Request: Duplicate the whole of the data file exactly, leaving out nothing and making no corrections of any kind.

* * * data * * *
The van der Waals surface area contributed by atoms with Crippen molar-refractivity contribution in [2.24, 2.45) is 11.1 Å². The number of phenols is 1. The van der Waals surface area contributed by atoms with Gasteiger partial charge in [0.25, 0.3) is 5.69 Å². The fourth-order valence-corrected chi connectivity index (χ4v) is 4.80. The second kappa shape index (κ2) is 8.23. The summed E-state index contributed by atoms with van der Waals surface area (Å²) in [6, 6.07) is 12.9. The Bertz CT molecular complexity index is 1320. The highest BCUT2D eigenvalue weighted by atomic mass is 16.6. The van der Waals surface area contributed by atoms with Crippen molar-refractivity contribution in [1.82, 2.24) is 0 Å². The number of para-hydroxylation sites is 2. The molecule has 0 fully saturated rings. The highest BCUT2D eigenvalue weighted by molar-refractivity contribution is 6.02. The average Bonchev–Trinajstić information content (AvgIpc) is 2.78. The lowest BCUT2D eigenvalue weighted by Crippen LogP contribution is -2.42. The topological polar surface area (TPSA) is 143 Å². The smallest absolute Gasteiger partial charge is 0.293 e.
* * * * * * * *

The van der Waals surface area contributed by atoms with Crippen molar-refractivity contribution in [2.24, 2.45) is 11.1 Å². The number of phenols is 1. The van der Waals surface area contributed by atoms with Gasteiger partial charge in [0.25, 0.3) is 5.69 Å². The fourth-order valence-corrected chi connectivity index (χ4v) is 4.80. The second kappa shape index (κ2) is 8.23. The summed E-state index contributed by atoms with van der Waals surface area (Å²) in [6, 6.07) is 12.9. The Bertz CT molecular complexity index is 1320. The highest BCUT2D eigenvalue weighted by atomic mass is 16.6. The van der Waals surface area contributed by atoms with Crippen molar-refractivity contribution in [1.82, 2.24) is 0 Å². The number of para-hydroxylation sites is 2. The molecule has 0 fully saturated rings. The highest BCUT2D eigenvalue weighted by molar-refractivity contribution is 6.02. The average Bonchev–Trinajstić information content (AvgIpc) is 2.78. The lowest BCUT2D eigenvalue weighted by Crippen LogP contribution is -2.42. The topological polar surface area (TPSA) is 143 Å². The smallest absolute Gasteiger partial charge is 0.293 e.